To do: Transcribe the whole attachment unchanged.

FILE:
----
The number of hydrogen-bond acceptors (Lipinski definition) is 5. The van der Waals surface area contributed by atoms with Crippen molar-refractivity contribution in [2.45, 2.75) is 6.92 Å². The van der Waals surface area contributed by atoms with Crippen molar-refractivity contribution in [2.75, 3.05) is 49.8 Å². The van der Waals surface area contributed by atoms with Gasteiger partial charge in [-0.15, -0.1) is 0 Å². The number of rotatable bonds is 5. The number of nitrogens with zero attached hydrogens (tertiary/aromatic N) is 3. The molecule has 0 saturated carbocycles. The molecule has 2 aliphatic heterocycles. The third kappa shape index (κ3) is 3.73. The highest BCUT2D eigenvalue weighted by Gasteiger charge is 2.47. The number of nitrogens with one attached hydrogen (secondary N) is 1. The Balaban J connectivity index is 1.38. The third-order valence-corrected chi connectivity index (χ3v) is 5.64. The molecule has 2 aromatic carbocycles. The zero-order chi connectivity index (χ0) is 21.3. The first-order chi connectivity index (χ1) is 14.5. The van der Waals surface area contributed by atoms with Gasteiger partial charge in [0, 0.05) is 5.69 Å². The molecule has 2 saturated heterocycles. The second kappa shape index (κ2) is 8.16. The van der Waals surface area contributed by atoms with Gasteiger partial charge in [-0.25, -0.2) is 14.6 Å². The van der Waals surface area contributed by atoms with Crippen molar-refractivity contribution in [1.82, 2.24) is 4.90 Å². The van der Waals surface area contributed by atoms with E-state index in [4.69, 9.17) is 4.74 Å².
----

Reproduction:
The number of hydrogen-bond acceptors (Lipinski definition) is 5. The van der Waals surface area contributed by atoms with Crippen molar-refractivity contribution in [2.45, 2.75) is 6.92 Å². The van der Waals surface area contributed by atoms with Crippen molar-refractivity contribution in [2.75, 3.05) is 49.8 Å². The van der Waals surface area contributed by atoms with Gasteiger partial charge in [-0.15, -0.1) is 0 Å². The number of rotatable bonds is 5. The number of nitrogens with zero attached hydrogens (tertiary/aromatic N) is 3. The molecule has 0 saturated carbocycles. The molecule has 2 aliphatic heterocycles. The third kappa shape index (κ3) is 3.73. The highest BCUT2D eigenvalue weighted by Gasteiger charge is 2.47. The number of nitrogens with one attached hydrogen (secondary N) is 1. The Balaban J connectivity index is 1.38. The third-order valence-corrected chi connectivity index (χ3v) is 5.64. The molecule has 2 aromatic carbocycles. The zero-order chi connectivity index (χ0) is 21.3. The first-order chi connectivity index (χ1) is 14.5. The van der Waals surface area contributed by atoms with Gasteiger partial charge in [0, 0.05) is 5.69 Å². The molecule has 2 saturated heterocycles. The second kappa shape index (κ2) is 8.16. The van der Waals surface area contributed by atoms with Gasteiger partial charge in [-0.25, -0.2) is 14.6 Å². The van der Waals surface area contributed by atoms with Crippen molar-refractivity contribution in [1.82, 2.24) is 4.90 Å². The van der Waals surface area contributed by atoms with E-state index in [4.69, 9.17) is 4.74 Å².